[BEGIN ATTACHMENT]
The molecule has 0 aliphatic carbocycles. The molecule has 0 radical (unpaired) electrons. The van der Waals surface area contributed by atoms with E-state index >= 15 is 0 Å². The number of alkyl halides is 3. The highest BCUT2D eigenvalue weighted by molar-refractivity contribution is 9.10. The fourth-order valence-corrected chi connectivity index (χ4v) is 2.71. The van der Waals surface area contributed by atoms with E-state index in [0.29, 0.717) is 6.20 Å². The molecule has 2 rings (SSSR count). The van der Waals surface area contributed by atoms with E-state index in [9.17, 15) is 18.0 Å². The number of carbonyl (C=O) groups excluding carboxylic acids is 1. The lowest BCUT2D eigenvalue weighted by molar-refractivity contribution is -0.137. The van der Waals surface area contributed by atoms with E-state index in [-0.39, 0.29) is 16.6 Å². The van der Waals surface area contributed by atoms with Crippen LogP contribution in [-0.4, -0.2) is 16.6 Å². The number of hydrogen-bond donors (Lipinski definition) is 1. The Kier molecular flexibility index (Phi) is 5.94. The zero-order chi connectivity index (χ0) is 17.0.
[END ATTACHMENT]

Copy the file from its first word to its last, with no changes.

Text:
The molecule has 0 aliphatic carbocycles. The molecule has 0 radical (unpaired) electrons. The van der Waals surface area contributed by atoms with E-state index >= 15 is 0 Å². The number of alkyl halides is 3. The highest BCUT2D eigenvalue weighted by molar-refractivity contribution is 9.10. The fourth-order valence-corrected chi connectivity index (χ4v) is 2.71. The van der Waals surface area contributed by atoms with E-state index in [0.29, 0.717) is 6.20 Å². The molecule has 2 rings (SSSR count). The van der Waals surface area contributed by atoms with E-state index in [9.17, 15) is 18.0 Å². The number of carbonyl (C=O) groups excluding carboxylic acids is 1. The lowest BCUT2D eigenvalue weighted by molar-refractivity contribution is -0.137. The van der Waals surface area contributed by atoms with E-state index in [-0.39, 0.29) is 16.6 Å². The van der Waals surface area contributed by atoms with Crippen LogP contribution in [-0.4, -0.2) is 16.6 Å². The number of hydrogen-bond donors (Lipinski definition) is 1. The Kier molecular flexibility index (Phi) is 5.94. The zero-order chi connectivity index (χ0) is 17.0.